The 1956-57 NHL season was the 40th season of the National Hockey League. Six teams each played 70 games. The Montreal Canadiens were the Stanley Cup winners as they beat the Boston Bruins four games to one in the best-of-seven final series.
On October 1, it was announced that Dick Irvin had resigned as coach of Chicago due to ill health. He was suffering from bone cancer and had been ill for two years and had been hospitalized in Montreal. Irvin had been several days late to training camp. Tommy Ivan took over as coach. Later in the season, it was reported that Irvin had undergone minor surgery for anemia at Ross Memorial Hospital. Irvin died on May 15, 1957.
Ted Lindsay, Detroit's star left wing, became the fourth player to score 300 career goals on November 18 when he picked up two goals in an 8-3 pasting of the Montreal Canadiens. The other players to reach this prestigious mark were Nels Stewart, Maurice Richard and Gordie Howe (who played opposite Lindsay for most of the latter's career).
On January 5, the Rangers and the Black Hawks played an afternoon game at Madison Square Garden where the Rangers beat the Black Hawks 4-1. This game was broadcast on the Columbia Broadcast System network (CBS). Glen Skov spoiled Lorne "Gump" Worsley's would-be shutout with a goal in the third period.
Montreal beat Toronto 2-1 at the Forum in Montreal on January 10 and moved into first place. The game was hard-fought and referee Frank Udvari found it necessary to rule with an iron hand that angered the fans. Fans thought he was being filthy, calling chippy penalties against the Habs and deliberately failing to call hooking and holding penalties by the Maple Leafs. The blow-off came in the last two minutes of the game. Maurice Richard received a high-sticking penalty. At 18:14, knowing his Maple Leafs were in danger, Toronto coach Howie Meeker pulled goaltender Ed Chadwick for six attackers. Here, Dick Duff scored the tying goal, causing Richard, arguably the most popular and maybe the most outstanding player in Canadiens history, to go berserk and commence a heated argument with Udvari, and Richard banged his stick on the ice. He might have attacked Udvari if his teammates hadn't restrained him. Fans threw programmes, paper cups, hats and other debris and the game was held up. When it did resume, Bernie "Boom Boom" Geoffrion set up Don Marshall for the winning goal with a mere 6 seconds left to play. Although the fans were pleased with the outcome, an angry hum commenced as the players and officials left the ice. Udvari had to be escorted to his dressing room by police and ushers. A large part of the crowd now directed its attention to NHL President Clarence Campbell seated in his box seat and he became the target of jeers and threats. The situation began to show some of the aspects of the Richard Riot of two years previous when Richard had been suspended for an attack on an official. It was at least 30 minutes before Campbell was able to leave under police protection.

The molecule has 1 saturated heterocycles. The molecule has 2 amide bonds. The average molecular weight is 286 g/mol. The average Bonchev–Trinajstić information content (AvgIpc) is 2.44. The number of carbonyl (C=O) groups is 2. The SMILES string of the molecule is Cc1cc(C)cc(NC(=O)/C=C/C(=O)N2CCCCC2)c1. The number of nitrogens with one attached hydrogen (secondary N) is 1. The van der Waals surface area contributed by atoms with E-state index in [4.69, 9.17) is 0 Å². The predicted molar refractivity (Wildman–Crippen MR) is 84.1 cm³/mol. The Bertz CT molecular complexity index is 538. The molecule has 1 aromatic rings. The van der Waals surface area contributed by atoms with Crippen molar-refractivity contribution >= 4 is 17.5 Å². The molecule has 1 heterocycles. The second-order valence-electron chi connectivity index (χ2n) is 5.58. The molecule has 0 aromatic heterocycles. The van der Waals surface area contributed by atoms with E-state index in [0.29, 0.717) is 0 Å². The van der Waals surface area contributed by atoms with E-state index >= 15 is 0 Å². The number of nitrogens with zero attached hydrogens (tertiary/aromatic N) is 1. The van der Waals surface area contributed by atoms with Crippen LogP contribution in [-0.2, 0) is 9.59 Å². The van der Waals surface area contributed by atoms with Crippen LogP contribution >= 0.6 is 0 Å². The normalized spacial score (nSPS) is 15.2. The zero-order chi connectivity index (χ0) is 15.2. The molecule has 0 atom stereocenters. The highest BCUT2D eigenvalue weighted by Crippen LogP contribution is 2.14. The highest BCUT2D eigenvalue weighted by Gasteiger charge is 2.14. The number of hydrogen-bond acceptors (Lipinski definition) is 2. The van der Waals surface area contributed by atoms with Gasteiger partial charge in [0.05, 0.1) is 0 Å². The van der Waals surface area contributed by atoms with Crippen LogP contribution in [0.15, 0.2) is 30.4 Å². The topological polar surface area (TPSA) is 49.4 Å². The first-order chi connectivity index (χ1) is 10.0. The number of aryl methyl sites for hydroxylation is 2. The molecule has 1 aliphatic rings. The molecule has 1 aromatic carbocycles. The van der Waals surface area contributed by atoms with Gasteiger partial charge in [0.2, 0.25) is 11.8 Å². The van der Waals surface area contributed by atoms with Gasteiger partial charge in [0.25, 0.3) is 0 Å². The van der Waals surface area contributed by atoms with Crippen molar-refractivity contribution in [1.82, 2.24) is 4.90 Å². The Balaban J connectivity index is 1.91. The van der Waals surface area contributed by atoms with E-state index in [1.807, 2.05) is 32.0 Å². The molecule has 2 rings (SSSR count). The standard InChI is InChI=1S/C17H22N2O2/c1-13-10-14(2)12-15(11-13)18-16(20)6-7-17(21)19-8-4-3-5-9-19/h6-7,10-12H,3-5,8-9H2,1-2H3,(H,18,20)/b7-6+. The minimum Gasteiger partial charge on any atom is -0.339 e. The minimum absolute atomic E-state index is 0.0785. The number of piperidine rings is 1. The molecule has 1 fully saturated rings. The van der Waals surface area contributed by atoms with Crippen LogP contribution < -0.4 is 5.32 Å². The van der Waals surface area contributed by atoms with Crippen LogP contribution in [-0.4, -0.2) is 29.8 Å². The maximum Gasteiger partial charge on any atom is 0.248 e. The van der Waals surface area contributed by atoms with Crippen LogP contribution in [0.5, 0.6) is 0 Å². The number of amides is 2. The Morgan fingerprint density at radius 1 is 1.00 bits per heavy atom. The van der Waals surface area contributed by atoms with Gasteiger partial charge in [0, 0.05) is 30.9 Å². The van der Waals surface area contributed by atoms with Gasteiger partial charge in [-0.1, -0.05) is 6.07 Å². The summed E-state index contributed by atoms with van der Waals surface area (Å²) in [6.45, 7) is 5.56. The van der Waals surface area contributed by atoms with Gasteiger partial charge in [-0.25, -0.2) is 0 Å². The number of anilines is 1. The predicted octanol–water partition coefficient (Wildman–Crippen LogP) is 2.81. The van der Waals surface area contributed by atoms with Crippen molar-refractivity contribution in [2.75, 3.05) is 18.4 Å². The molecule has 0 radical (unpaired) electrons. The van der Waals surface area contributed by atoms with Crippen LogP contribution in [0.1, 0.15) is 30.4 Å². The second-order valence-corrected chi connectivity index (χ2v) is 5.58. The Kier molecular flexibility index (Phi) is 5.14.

Terry Sawchuk had been playing well and was a candidate for the Hart Memorial Trophy, when he came down with mononucleosis. He came back too soon and by January 16, he announced his retirement from hockey, a temporary one as he would be back in Detroit next season.
At the start of this season, the NHL changed the way power plays work. Prior to this season, a team could score as many goals as they wanted in a two minute power play with the penalised player remaining in the penalty box. The NHL changed it so that when a goal is scored on a two minute power play, the power play is finished. The reason for this was because the Montreal Canadiens were so dominate on the power play, the NHL needed a way of ensuring parity. The previous season saw the Canadiens score 26% of all the league's power play goals. Oddly enough, the number of power play goals league-wide actually increased from 251 to 265 after the rule changed. Montreal though, scored 10 fewer power play goals.
Note: GP = Games played, W = Wins, L = Losses, T = Ties, Pts = Points, GF = Goals for, GA = Goals against, PIM = Penalties in minutes
|National Hockey League||GP||W||L||T||Pts||GF||GA||PIM|
|Detroit Red Wings||70||38||20||12||88||198||157||656|
|New York Rangers||70||26||30||14||66||184||227||870|
|Toronto Maple Leafs||70||21||34||15||57||174||192||829|
|Chicago Black Hawks||70||16||39||15||47||169||225||809|
Note: GP = Games played, G = Goals, A = Assists, PTS = Points, PIM = Penalties in minutes
|Gordie Howe||Detroit Red Wings||70||44||45||89||72|
|Ted Lindsay||Detroit Red Wings||70||30||55||85||103|